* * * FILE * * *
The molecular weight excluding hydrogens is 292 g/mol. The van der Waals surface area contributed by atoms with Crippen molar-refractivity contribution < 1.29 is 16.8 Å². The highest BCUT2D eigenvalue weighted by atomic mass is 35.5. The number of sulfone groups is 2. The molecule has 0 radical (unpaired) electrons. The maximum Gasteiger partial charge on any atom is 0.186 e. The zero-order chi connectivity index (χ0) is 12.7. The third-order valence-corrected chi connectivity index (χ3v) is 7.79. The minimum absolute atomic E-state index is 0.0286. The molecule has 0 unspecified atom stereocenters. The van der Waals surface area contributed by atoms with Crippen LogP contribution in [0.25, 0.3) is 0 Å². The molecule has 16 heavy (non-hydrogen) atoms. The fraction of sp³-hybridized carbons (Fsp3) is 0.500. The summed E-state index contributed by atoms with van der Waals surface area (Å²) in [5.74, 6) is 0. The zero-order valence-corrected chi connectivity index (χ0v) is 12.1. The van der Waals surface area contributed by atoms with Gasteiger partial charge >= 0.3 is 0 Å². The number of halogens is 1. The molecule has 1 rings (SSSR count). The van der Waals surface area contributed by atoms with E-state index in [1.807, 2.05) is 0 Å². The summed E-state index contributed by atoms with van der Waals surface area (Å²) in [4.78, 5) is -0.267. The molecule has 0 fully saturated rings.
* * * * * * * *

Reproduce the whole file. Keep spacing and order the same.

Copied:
The molecular weight excluding hydrogens is 292 g/mol. The van der Waals surface area contributed by atoms with Crippen molar-refractivity contribution < 1.29 is 16.8 Å². The highest BCUT2D eigenvalue weighted by atomic mass is 35.5. The number of sulfone groups is 2. The molecule has 0 radical (unpaired) electrons. The maximum Gasteiger partial charge on any atom is 0.186 e. The zero-order chi connectivity index (χ0) is 12.7. The third-order valence-corrected chi connectivity index (χ3v) is 7.79. The minimum absolute atomic E-state index is 0.0286. The molecule has 0 unspecified atom stereocenters. The van der Waals surface area contributed by atoms with Crippen LogP contribution in [0.25, 0.3) is 0 Å². The molecule has 16 heavy (non-hydrogen) atoms. The fraction of sp³-hybridized carbons (Fsp3) is 0.500. The summed E-state index contributed by atoms with van der Waals surface area (Å²) in [5.74, 6) is 0. The zero-order valence-corrected chi connectivity index (χ0v) is 12.1. The van der Waals surface area contributed by atoms with Gasteiger partial charge >= 0.3 is 0 Å². The number of halogens is 1. The molecule has 1 rings (SSSR count). The van der Waals surface area contributed by atoms with E-state index in [1.807, 2.05) is 0 Å². The summed E-state index contributed by atoms with van der Waals surface area (Å²) in [4.78, 5) is -0.267. The molecule has 0 fully saturated rings.